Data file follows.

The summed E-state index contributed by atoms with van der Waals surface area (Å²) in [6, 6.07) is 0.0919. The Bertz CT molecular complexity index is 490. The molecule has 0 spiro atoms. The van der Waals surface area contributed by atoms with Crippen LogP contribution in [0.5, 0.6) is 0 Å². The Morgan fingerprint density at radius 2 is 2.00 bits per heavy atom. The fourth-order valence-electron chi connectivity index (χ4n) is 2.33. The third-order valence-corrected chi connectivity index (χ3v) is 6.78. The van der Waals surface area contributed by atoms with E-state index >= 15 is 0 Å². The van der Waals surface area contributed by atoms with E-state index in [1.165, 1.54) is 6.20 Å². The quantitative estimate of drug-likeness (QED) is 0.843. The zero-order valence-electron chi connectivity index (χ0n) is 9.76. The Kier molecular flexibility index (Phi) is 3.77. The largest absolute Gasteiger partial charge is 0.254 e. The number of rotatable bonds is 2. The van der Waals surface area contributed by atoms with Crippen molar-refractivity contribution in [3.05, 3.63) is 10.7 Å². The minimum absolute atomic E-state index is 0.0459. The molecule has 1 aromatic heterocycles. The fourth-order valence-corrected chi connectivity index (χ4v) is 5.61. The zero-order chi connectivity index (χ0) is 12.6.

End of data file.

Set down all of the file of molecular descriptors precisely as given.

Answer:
The summed E-state index contributed by atoms with van der Waals surface area (Å²) in [6, 6.07) is 0.0919. The Bertz CT molecular complexity index is 490. The molecule has 0 spiro atoms. The van der Waals surface area contributed by atoms with Crippen LogP contribution in [0.5, 0.6) is 0 Å². The Morgan fingerprint density at radius 2 is 2.00 bits per heavy atom. The fourth-order valence-electron chi connectivity index (χ4n) is 2.33. The third-order valence-corrected chi connectivity index (χ3v) is 6.78. The van der Waals surface area contributed by atoms with E-state index >= 15 is 0 Å². The van der Waals surface area contributed by atoms with E-state index in [1.165, 1.54) is 6.20 Å². The quantitative estimate of drug-likeness (QED) is 0.843. The zero-order valence-electron chi connectivity index (χ0n) is 9.76. The Kier molecular flexibility index (Phi) is 3.77. The largest absolute Gasteiger partial charge is 0.254 e. The number of rotatable bonds is 2. The van der Waals surface area contributed by atoms with Crippen molar-refractivity contribution in [3.05, 3.63) is 10.7 Å². The minimum absolute atomic E-state index is 0.0459. The molecule has 1 aromatic heterocycles. The fourth-order valence-corrected chi connectivity index (χ4v) is 5.61. The zero-order chi connectivity index (χ0) is 12.6.